In 1921, New York Gov. Nathan Miller called a challenge by women voters to his ally, New York Sen. James Wadsworth, “sex antagonism.”

Organized by the newly formed League of Women Voters to unseat Wadsworth, these women were, Miller said, “a menace to our free institutions and to representative government.”

Opposed to women’s rights, Gov. Miller was outraged that women would try to influence elections. He needn’t have been. The majority of women in his day, though recently enfranchised by the 19th Amendment, were reluctant to vote, let alone for a purpose. Indeed, for a half century, a disheartened suffragist’s remark remained apt: “I know of no politician who is afraid of the woman vote on any question under the sun.”

Today, women comprise more than half of the electorate, and statistics show that they vote more often than men. No longer a special interest, women’s votes have correlated with enough high-profile election outcomes to constitute a voting bloc apart from men. In fact, the gender gap in voting patterns is changing American politics.

The gender gap was first noticed in 1980 when more women than men voted for Democratic candidates. Since then, conceding that the “little woman” may have a mind of her own, political strategists have studied the voting trends of women. The findings are frustratingly inconclusive, but one thing is clear, women are no longer content to yield to the opinions of men.

Women now, it would give Gov. Miller no end of heartburn to know, think independently, even from each other. Elections reveal that they will not support a woman candidate simply because she is a woman, although Hillary Clinton’s bid for presidential nomination benefited from the support of women. Also, they align more often than men with the Democrats, generally considered liberal compared with Republicans. Yet, they differ widely on the issues.

While the gender-gap is not entirely definable, its rise gives women clout. Women don’t vote monolithically, but they do vote in numbers that can make or break elections. Even so, gender equity in politics is a ways off. There are powerhouses like Hillary Clinton, but according to The Center for American Women and Politics, women make up only 16.8 percent of the U.S. Congress.

The lack of elected women is disappointing but so, too, are the millions of registered women voters who sit out elections. And the numbers could grow. A recent New York Times/CBS News poll suggests that women are discouraged and may stay home this election year, leaving more decision-making to men by default. Similarly, according to a report by the Washington-based Women’s Votes Women’s Voices, the votes of young single women, the fastest growing demographic and largest potential for new voters, are absent. For women to be heard, they must vote. The stakes are enormous: pay equity, health care, social security, violence against women, jobs, and education, to name a few.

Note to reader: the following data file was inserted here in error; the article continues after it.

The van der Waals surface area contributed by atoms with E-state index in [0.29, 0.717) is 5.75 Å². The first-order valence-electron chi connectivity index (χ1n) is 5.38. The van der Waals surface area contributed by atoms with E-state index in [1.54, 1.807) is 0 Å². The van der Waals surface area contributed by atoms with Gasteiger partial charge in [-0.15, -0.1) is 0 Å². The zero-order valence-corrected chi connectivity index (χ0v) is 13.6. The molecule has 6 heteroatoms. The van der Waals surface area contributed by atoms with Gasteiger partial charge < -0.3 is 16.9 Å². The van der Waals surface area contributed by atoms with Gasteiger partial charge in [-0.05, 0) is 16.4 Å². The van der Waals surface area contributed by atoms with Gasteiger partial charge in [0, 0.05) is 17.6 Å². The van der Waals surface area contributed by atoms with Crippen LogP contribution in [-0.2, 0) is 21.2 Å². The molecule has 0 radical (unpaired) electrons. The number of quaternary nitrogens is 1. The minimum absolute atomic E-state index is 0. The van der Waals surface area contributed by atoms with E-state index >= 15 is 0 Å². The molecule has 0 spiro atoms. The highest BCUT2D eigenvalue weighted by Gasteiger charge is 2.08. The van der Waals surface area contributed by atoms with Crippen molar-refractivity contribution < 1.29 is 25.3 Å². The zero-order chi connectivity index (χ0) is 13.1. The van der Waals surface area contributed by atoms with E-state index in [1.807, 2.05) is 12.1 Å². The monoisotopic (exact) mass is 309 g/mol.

Like Mary Hays, who manned her husband’s cannon after he collapsed on a Revolutionary War battlefield, women have played an important and courageous role in the struggle to transform America. And no struggle demanded more bravery than their push for the vote, which began in the decades before the Civil War and culminated in a hard-fought right in 1920. In a democracy, the vote may seem fundamental, but for women, the idea was once so extreme that suffragists endured physical abuse from hecklers, police beatings, arbitrary imprisonment, strip searches and brutal force feedings. Still, it was only when they gained the vote that they became full-fledged citizens.

March is Women’s History Month. This year’s theme is “Women’s Education — Women’s Empowerment.” Recognizing that education is empowerment, the American Association of University Women, an advocacy group for women and girls, has begun a presidential election year voter outreach. The AAUW Action Fund “It’s My Vote: I Will Be Heard” nonpartisan campaign is gearing up to educate and mobilize women.

Women voters have come a long way since Gov. Miller dismissed them as a “menace.” They embody an influential constituency. Their votes wield power. And they are making a difference.

You can make a difference, too. Celebrate Women’s History Month by starting the dialogue and getting involved — and don’t forget to vote!

Joanne Law is a Los Angeles-based writer and a member of the American Association of University Women.

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